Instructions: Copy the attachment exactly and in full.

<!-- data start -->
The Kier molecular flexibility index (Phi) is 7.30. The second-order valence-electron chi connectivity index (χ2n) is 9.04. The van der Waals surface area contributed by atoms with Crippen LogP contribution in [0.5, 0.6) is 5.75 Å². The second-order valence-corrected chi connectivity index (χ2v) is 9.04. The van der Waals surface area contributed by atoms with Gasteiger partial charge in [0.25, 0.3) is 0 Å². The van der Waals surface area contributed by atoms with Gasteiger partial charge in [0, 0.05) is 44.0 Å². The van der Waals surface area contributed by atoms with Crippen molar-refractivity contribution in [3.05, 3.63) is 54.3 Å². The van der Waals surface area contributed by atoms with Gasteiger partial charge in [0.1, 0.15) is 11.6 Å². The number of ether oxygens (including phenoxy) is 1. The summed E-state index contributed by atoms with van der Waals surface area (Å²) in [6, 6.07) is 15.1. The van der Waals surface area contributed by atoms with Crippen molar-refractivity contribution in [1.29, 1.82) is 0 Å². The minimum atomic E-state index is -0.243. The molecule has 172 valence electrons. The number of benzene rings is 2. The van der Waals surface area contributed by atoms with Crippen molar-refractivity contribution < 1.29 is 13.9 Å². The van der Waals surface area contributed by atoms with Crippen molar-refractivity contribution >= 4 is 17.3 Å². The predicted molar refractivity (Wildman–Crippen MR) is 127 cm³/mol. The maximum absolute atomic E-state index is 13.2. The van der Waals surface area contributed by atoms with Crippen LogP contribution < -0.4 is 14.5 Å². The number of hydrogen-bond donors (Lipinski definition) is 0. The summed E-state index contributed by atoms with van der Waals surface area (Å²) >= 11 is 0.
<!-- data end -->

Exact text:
The Kier molecular flexibility index (Phi) is 7.30. The second-order valence-electron chi connectivity index (χ2n) is 9.04. The van der Waals surface area contributed by atoms with Crippen LogP contribution in [0.5, 0.6) is 5.75 Å². The second-order valence-corrected chi connectivity index (χ2v) is 9.04. The van der Waals surface area contributed by atoms with Gasteiger partial charge in [0.25, 0.3) is 0 Å². The van der Waals surface area contributed by atoms with Gasteiger partial charge in [0, 0.05) is 44.0 Å². The van der Waals surface area contributed by atoms with Crippen molar-refractivity contribution in [3.05, 3.63) is 54.3 Å². The van der Waals surface area contributed by atoms with Gasteiger partial charge in [0.1, 0.15) is 11.6 Å². The number of ether oxygens (including phenoxy) is 1. The summed E-state index contributed by atoms with van der Waals surface area (Å²) in [6, 6.07) is 15.1. The van der Waals surface area contributed by atoms with Crippen molar-refractivity contribution in [1.29, 1.82) is 0 Å². The minimum atomic E-state index is -0.243. The molecule has 172 valence electrons. The number of benzene rings is 2. The van der Waals surface area contributed by atoms with Crippen molar-refractivity contribution < 1.29 is 13.9 Å². The van der Waals surface area contributed by atoms with Crippen molar-refractivity contribution >= 4 is 17.3 Å². The predicted molar refractivity (Wildman–Crippen MR) is 127 cm³/mol. The maximum absolute atomic E-state index is 13.2. The van der Waals surface area contributed by atoms with Crippen LogP contribution < -0.4 is 14.5 Å². The number of hydrogen-bond donors (Lipinski definition) is 0. The summed E-state index contributed by atoms with van der Waals surface area (Å²) >= 11 is 0.